The Case for Ending Closed Academic Publishing

21 Mar

A few commercial publishers publish a large chunk of top flight of academic research. And earn a pretty penny doing so. The standard operating model of the publishers is as follows: pay the editorial board no more than $70-$100k, pay for typesetting and publishing, and in turn get copyrights to academic papers. And then go on and charge already locked in institutional customers—university and government libraries—and ordinary scholars extortionary rates. The model is gratuitously dysfunctional.

Assuming there are no long term contracts with the publishers, the system ought to be rapidly dismantled. But if dismantling is easy, creating something better may not be. It just happens to be. A majority of the cost of publishing is in printing on paper. Twenty first century has made printing large organized bundles on paper largely obsolete; those who need it can print on paper at home. Beyond that, open source software for administering a journal already exists. And the model of a single editor with veto powers seems anachronistic. Editing duties can be spread around much like peer review. As unpaid peer review can survive as it always has, though better mechanisms can be thought about. If some money is still needed for administration, it could be gotten easily by charging a nominal submission tax, waived where the author self identifies as being unable to pay.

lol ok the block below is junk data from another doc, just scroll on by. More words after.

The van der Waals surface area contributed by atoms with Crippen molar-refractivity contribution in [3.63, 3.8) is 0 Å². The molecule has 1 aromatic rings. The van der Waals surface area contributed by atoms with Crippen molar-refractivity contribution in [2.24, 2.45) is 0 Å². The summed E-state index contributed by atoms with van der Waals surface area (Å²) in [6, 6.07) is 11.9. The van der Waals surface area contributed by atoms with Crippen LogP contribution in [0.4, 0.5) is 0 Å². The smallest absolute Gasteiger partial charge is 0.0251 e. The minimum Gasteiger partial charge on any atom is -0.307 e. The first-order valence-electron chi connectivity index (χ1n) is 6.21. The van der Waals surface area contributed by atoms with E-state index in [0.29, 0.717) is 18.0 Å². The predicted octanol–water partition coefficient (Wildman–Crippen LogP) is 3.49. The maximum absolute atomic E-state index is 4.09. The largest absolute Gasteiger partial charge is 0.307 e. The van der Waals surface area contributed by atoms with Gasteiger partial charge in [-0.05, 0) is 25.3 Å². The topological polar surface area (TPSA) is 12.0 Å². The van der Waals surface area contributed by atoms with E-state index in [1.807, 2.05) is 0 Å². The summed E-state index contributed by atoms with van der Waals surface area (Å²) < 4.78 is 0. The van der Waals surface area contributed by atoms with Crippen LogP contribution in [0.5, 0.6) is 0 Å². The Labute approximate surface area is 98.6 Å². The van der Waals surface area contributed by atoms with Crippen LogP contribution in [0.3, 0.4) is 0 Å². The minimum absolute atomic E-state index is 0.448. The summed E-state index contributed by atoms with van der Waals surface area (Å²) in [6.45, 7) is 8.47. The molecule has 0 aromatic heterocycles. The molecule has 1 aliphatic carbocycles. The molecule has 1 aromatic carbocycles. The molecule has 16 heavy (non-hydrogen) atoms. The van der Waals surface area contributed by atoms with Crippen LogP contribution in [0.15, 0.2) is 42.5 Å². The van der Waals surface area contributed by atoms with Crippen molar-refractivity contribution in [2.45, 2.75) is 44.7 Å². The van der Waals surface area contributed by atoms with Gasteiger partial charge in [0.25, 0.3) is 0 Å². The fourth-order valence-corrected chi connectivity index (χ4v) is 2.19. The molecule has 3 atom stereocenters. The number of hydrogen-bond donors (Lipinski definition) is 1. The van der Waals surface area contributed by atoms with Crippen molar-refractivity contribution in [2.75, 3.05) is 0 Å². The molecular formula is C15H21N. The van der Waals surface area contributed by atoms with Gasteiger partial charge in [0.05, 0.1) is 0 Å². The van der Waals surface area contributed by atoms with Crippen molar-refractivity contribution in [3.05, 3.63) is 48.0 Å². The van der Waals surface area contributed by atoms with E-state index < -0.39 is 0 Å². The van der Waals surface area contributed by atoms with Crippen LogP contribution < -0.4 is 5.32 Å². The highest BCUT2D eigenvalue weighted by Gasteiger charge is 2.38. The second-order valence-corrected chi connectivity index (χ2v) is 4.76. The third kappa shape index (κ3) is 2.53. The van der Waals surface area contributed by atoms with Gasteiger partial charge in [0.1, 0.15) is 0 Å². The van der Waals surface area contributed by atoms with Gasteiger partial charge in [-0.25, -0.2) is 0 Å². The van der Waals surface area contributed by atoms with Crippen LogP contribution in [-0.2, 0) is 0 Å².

Interpeting Clusters and ‘Outliers’ from Clustering Algorithms

19 Feb